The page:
Blizzard Executive Steps Down After Worker Protests Over  'Frat Boy' Culture

Sarah Favot

Favot is an award-winning journalist and adjunct instructor at USC's Annenberg School for Communication and Journalism. She previously was an investigative and data reporter at national education news site The 74 and local news site LA School Report. She's also worked at the Los Angeles Daily News. She was a Livingston Award finalist in 2011 and holds a Master's degree in journalism from Boston University and BA from the University of Windsor in Ontario, Canada.

Blizzard Executive Steps Down After Worker Protests Over  'Frat Boy' Culture

Video game-maker Activision Blizzard said Tuesday that Blizzard president J. Allen Brack is stepping down. The move comes days after California filed a lawsuit against the company over allegations of sexual harassment, discrimination and income disparity against women employees and employees staged a walkout.

The lawsuit, filed on July 20 by the California Department of Fair Employment and Housing, alleges Activision fostered a pervasive "frat boy" workplace culture where women were subject to constant sexual harassment, lower pay and retaliation.

Two Blizzard executives — Jen Oneal and Mike Ybarra — will replace Brack and will be co-leaders of the company, according to a statement.

Blizzard president J. Allen Brack

"Both are leaders of great character and integrity and are deeply committed to ensuring our workplace is the most inspired, welcoming environment for creative excellence and to upholding our highest game development standards," the statement from Activision Blizzard President and COO Daniel Alegre said.

Brack is leaving the Santa Monica-based company "to pursue new opportunities," the statement said.

The lawsuit alleges women were subjected to "cube crawls" where male employees drink "copious" amounts of alcohol and crawl to various cubicles in the office and "often engage in inappropriate behavior toward female employees," including groping them.

At the time the lawsuit was filed, Activision Blizzard released a statement in response, accusing the state agency that filed the lawsuit of using distorted and false descriptions.

Hundreds of its employees staged a walkout last week to protest the company's toxic workplace culture. Gamers also reacted, calling for a day-long boycott of the company's titles, which include "Call of Duty," "World of Warcraft" and "Overwatch."

The company's initial response, it later admitted, was "tone deaf," but infuriated employees and organizers said it galvanized the workers.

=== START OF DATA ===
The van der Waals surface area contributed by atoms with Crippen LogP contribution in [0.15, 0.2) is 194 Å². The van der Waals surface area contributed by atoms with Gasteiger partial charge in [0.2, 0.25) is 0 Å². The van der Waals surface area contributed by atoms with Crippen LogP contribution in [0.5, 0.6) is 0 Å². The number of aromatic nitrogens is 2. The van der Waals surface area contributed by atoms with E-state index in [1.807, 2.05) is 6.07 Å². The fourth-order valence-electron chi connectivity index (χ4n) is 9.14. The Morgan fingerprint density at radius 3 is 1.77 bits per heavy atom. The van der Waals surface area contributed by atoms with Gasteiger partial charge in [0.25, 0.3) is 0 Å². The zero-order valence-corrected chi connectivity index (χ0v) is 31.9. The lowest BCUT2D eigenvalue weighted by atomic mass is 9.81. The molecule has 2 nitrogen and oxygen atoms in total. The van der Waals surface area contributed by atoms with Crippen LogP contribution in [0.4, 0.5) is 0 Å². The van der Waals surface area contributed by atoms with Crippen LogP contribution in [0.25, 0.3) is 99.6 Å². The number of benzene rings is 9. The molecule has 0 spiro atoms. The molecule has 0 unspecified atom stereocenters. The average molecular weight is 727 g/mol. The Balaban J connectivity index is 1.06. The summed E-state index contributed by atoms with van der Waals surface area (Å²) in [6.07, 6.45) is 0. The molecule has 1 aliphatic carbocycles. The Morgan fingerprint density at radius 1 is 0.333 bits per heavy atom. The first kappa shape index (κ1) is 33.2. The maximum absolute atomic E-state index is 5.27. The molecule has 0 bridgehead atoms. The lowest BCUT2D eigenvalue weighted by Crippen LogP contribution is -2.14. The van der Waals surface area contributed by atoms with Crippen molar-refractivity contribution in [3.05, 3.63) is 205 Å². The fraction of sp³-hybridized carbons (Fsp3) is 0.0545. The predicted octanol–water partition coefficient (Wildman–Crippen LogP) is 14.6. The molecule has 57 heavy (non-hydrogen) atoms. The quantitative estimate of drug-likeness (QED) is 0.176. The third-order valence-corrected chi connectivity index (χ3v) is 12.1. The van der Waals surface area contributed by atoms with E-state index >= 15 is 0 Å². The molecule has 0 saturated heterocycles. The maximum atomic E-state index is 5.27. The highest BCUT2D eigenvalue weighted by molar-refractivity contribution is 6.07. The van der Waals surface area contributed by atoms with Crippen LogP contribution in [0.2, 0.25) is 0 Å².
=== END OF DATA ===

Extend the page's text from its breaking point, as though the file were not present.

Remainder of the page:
The action comes as the largely white, male tech and gaming industry is facing a reckoning over its lack of diversity.

The Communications Workers of America is behind the Campaign to Organize Digital Employees, which is aimed at unionizing tech and gaming companies and helping workers push back on issues like poor workplace culture. CWA organizer Emma Kinema told dot.LA she wasn't surprised by the allegations in the lawsuit against Activision Blizzard, saying this type of discriminatory culture is "pervasive."

Oneal was the executive vice president of development, while Ybarra was executive vice president and general manager of platform and technology.

"With their many years of industry experience and deep commitment to integrity and inclusivity, I am certain Jen and Mike will lead Blizzard with care, compassion and a dedication to excellence," Alegre wrote.

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Column: Conference Season Is Here. Are They Worth It?

Spencer Rascoff

Spencer Rascoff serves as executive chairman of dot.LA. He is an entrepreneur and company leader who co-founded Zillow, Hotwire, dot.LA, Pacaso and Supernova, and who served as Zillow's CEO for a decade. During Spencer's time as CEO, Zillow won dozens of "best places to work" awards as it grew to over 4,500 employees, $3 billion in revenue, and $10 billion in market capitalization. Prior to Zillow, Spencer co-founded and was VP Corporate Development of Hotwire, which was sold to Expedia for $685 million in 2003. Through his startup studio and venture capital firm, 75 & Sunny, Spencer is an active angel investor in over 100 companies and is incubating several more.

Column: Conference Season Is Here. Are They Worth It?
Image by David Ruano